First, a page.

We’re for healthy waters: Meet Dinny Taylor
This International Day of Women and Girls in Science, we’re especially grateful for the deep expertise of our Senior Technical Officer — a win for the waterways of Townsville, and for our team.
“My career started in Environmental Engineering, working in industry,” says our Senior Technical Officer, Dinny Taylor. “But I found I wanted to better understand how to analyse the data we were collecting. That brought me to study Data Science, and the combination of these two fields means you can bring out the real stories in the data — if you let it speak.”
All year, Dinny works with our team to collate, analyse, and investigate ways to improve our understanding and communication of the stories that emerge from the environmental data contributed by partner organisations across our region.
The data is brought together to produce Townsville’s annual independent Dry Tropics Waterways Report Card — providing health grades for local catchments and indicators that include water quality, habitat, fish, and litter pressure.
“I grew up on a farm north of Townsville in the Atherton Tablelands,” Dinny says. “Mum had a degree in rural science. Dad had studied tropical agriculture in Holland. Together they taught us to think about ecosystems as whole, and I’ve always been interested in waterways and their critical role in our environment.”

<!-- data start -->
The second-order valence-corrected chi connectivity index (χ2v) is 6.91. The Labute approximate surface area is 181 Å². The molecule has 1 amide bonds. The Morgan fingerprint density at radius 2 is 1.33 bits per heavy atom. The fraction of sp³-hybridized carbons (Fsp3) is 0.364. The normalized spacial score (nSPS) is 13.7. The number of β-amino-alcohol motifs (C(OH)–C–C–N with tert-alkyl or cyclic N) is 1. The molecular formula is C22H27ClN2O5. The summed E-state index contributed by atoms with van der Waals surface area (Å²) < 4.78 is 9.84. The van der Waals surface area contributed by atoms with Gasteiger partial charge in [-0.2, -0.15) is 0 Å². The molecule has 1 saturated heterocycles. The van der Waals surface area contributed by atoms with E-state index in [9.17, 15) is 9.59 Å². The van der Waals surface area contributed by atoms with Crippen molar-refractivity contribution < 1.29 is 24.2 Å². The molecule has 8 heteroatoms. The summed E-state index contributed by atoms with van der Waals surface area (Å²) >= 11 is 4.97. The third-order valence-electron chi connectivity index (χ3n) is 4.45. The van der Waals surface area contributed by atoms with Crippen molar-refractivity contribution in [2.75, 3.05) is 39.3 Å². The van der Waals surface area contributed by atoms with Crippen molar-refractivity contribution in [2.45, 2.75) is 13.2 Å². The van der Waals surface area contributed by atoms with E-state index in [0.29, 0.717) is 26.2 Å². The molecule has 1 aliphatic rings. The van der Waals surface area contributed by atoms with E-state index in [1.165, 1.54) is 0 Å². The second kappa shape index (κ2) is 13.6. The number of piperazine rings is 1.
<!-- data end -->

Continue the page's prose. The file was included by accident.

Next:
“We are amid a triple planetary crisis of climate change, biodiversity loss, and pollution — all of which affect every aspect of our environment.
“Solutions to these problems must be designed to address all three of these crises simultaneously, not just one of them; a solution to climate change that creates pollution in a different form (waste), is not a solution.
“In my view, they must be integral of a circular economy, and can only be achieved with collaborative effort. Transparent and wholistic data analysis will help us find the best, balanced solutions. As Sanford I. Weill once said, ‘Details create the big picture.’
“It was the collaborative principles of this Partnership that drew me to be a part of it,” she adds. “We’re not just bringing waterway data together, but also organisations and people to look forward from a neutral place.”
Dinny and colleagues work in coding language ‘R’ to develop data analysis models; and produce technical reports to help decision-makers in our region listen to the stories being told by local waterway data.
Thanks to James Cook University and the University of New England, Dinny completes a Master of Data Science degree this year, and is working toward the release of Townsville’s 2024 Waterways Report Card. We’re proud to have her capability in our corner.
Did you know?
According to the UN, despite a shortage of skills in most technological fields, globally women still account for only 28% of engineering graduates and 40% of graduates in computer science and informatics.